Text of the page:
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Heavenís Gate (Michael Cimino) 1980

Critically mauled upon its initial release, partially due to its contemplative pacing and gargantuan budget and partly because its first theatrical release was seventy minutes shorter than the director intended, Michael Ciminoís elegiac western Heavenís Gate is actually a powerful and surprisingly focused work. Ciminoís methodical attention to detail and slow plotting pay dividends throughout since the director is as interested in understanding the tensions that led to the Johnson County War of 1890, in which a group of immigrants deemed thieves were hunted down by a corporation, as the actual presentation of the battle. Even more impressive than the filmís meticulous detail, though, is that the filmís technical obsessions never comes at the expense of emotional intimacy. By the end of the filmís lengthy (3 hour and 40 minute) running time, we thoroughly understand the plight of both the immigrant farmers and the stockholders at the center of this story. What becomes startling, then, is the inability to clearly draw lines and declare who is right and wrong. Even if the villains occasionally do a bit too much moustache-twirling for the pictureís good, a surprising amount of the filmís morality falls into a gray area.

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    Visually, Cimino finds a way to convey this moral struggle by keeping his film duskily perched between day and night. The sepia tinged images and grainy film stock suggest a nostalgic yearning, but it takes a while to understand that whatís being mourned isnít simply an idealized vision of the Wild West. Instead the movie laments the death of the dreams of those colonists who came to America with aspirations of a better life. The oppression that they find in the New World, instead of being religious, is financial. Their crimes are crimes of need, stealing as they do, so their family can eat (though Cimino wisely takes time to show these same immigrants as they are drinking and gambling). The eventual insurrection is at once the release to the pressures that have been building throughout the film and senseless resolution of absolutely nothing. Itís telling that when Cimino stages a whirling skirmish near the filmís end, he observes it from enough distance that its wild circular motion resembles both the dances at the Harvard graduation at the filmís start and the roller derby line dance that the migrant workers engage in at the filmís midway point. With his standoffish perspective, Cimino shows us the mechanical similarities between these events, allowing us to glimpse a natural order in things normally portrayed as chaotic. He poetically underscores the events of his film with images like this time and again, making the denouement at once horribly shocking and inevitably obvious. If the standoff at Heavenís Gate feels inevitable, than the realization little has changed in American class structure lends the film a surprising amount of modern day relevancy. Whatever might be said about the film, it certainly isnít a waste of time. Because of its ambition, the film is sometimes sloppy, but that sloppiness is forgivable because itís the exalted, compelling kind.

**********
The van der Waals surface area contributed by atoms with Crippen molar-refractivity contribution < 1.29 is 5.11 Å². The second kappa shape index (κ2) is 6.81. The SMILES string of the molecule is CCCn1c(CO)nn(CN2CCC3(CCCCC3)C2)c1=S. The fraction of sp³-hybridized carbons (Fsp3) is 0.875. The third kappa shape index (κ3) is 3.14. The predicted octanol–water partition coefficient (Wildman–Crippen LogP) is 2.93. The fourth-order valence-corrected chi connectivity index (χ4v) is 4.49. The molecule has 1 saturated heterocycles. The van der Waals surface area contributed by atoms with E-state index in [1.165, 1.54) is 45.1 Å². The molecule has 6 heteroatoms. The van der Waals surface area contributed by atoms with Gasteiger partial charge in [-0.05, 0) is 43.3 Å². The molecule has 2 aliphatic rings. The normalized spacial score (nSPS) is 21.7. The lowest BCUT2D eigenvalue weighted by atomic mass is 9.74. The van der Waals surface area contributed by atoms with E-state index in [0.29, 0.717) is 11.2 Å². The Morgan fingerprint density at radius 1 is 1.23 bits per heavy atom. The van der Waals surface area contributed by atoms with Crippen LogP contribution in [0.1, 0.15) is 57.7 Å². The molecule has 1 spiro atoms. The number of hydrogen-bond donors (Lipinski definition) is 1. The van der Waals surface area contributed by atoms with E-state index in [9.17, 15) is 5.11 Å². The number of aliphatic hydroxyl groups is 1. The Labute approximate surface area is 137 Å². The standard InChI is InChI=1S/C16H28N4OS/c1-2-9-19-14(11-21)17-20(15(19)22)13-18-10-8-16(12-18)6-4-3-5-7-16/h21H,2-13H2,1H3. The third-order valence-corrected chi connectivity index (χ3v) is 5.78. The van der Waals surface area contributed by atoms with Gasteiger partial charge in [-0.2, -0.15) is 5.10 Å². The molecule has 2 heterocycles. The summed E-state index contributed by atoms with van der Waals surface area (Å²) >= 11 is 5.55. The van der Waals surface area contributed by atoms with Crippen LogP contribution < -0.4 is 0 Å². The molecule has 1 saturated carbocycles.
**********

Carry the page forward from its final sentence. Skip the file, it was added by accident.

* * * * 


Jeremy Heilman